[Jed Sorokin-Altmann] Law.com posted John Caher's article, "In Loss For Court TV, N.Y. Judges Continue Ban on Cameras in Courts," from the 6-17-05 New York Law Journal. On June 16th, the New York Court of Appeals upheld New York's ban on cameras in the courtroom, rejecting Court TV's claim that the state constitution gave grounds for "electronic access to trial proceedings."
The court's ruling found that New York's 1952 law banning cameras from courts survives challenge, even if a strict scrutiny standard were to be applied. "Additionally, the court made clear that the press has no greater right of access to the courtroom than the general public, that the state Legislature and not the courts should decide if televising trials is in the public interest and that in some applications New York's historically expansive free speech provision covers no more ground than the First Amendment to the U.S. Constitution. It also stressed that the right to a fair trial outweighs any right of access afforded either the public or the press."
I'm throwing the question out to you: where do you stand on whether or not cameras should be allowed in the courtroom?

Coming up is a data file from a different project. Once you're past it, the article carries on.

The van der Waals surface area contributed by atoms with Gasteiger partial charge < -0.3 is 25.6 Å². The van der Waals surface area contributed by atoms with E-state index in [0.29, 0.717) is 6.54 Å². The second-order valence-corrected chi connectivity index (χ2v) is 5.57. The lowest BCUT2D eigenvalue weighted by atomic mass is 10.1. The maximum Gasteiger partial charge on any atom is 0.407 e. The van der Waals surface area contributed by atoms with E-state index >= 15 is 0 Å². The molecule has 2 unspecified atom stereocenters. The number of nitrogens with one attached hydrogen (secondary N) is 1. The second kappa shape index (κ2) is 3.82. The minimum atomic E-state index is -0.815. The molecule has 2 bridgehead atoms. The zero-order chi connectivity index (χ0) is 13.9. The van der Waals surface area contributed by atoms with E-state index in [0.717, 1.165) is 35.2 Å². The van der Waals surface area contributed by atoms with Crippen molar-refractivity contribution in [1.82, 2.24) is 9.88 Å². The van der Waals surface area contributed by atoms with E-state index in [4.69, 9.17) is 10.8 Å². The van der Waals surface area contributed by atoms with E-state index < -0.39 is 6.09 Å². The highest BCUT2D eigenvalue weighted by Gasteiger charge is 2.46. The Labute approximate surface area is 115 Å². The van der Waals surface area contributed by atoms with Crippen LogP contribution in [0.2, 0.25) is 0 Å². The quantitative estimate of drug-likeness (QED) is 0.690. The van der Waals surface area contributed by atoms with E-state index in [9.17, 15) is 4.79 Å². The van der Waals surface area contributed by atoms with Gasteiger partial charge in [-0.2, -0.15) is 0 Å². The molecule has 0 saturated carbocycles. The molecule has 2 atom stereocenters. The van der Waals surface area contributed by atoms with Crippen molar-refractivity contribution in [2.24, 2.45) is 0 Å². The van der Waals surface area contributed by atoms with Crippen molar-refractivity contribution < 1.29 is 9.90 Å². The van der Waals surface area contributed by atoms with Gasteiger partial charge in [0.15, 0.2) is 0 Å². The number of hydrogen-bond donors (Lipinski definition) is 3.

I have mixed feelings on the matter. As a pre-law student, I've often regretted that more courts do not televise their proceedings. When I can, I often make the trip downtown to watch trials in Boston's Suffolk Superior Court or the Boston Municipal Court, and I've always found it interesting and educational. On the other hand, the Speech courses I've taken at Dartmouth College have convinced me that cameras can change the nature of the speech. Or the trial. I very much fear how cameras might affect witnesses, and even the lawyers and judges. What audience will the trial participants be playing to? What will be running through their minds? There is a real danger here, on the trial level.
On the other hand, when it comes to a state Supreme Court, or the US Supreme Court, I think that cameras should most definitely be allowed and encouraged. The educational value outweighs any negatives here, and so long as the camera is run and operated the same way that C-SPAN and C-SPAN 2 are, I don't see it being problematic.